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MailTribune.com
  • Safes are in danger from the high heat from fires

  • I'm in the market for a small fireproof safe for my home and recently learned that many of the smaller, cheaper ones are only fireproof for up to a half an hour at temperatures up to about 1,550 degrees.
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  • I'm in the market for a small fireproof safe for my home and recently learned that many of the smaller, cheaper ones are only fireproof for up to a half an hour at temperatures up to about 1,550 degrees.
    There are ones that last up to two hours at even higher temperatures, but those cost $1,500 or more.
    When firemen arrive at a home, do they make a point of recovering safes? Where is the safest place to keep my safe? Is a small, cheap safe even worth the investment?
    — Tom K., Medford
    Tom, even a small safe, is a safe safe.
    "I'm no safe expert, but 1,500 degrees at ground level is very, very hot, and your average safe shouldn't see temperatures that high," said acting fire Chief Gordon Sletmoe of Medford Fire-Rescue.
    In a catastrophic fire, there is no safe — pun intended — place to keep your safe, but lower is always better and cooler, Sletmoe said, adding that in his 21 years with Medford Fire-Rescue, he's never seen a safe destroyed.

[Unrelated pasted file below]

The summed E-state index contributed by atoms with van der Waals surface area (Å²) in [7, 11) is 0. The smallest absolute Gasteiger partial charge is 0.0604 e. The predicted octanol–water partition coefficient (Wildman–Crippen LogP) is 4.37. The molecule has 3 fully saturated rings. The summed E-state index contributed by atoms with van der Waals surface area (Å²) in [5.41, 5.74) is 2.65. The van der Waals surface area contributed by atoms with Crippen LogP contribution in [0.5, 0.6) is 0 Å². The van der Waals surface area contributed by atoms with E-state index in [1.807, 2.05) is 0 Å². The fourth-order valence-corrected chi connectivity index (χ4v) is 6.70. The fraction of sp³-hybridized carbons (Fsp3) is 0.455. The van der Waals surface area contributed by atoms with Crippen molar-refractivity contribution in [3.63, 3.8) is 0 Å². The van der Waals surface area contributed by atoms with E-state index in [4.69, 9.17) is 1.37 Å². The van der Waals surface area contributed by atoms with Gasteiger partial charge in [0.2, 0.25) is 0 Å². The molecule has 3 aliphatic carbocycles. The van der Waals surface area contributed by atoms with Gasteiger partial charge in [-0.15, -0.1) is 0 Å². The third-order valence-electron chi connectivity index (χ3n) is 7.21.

At the owner's request, firemen often will retrieve small valuables or necessities (a purse, a coat, shoes, etc.), but "we don't crawl on our hands and knees under flames looking for safes," Sletmoe said.
    Some people have been known to store valuables in the refrigerators, but Sletmoe advises against this.
    "We've seen refrigerators get so warped or get bumped open. It's not an absolute ... and as soon as we kill the power, the refrigerator is off."
    Send questions to "Since You Asked," Mail Tribune Newsroom, P.O. Box 1108, Medford, OR 97501; by fax to 541-776-4376; or by email to youasked@mailtribune.com. We're sorry, but the volume of questions received prevents us from answering them all.
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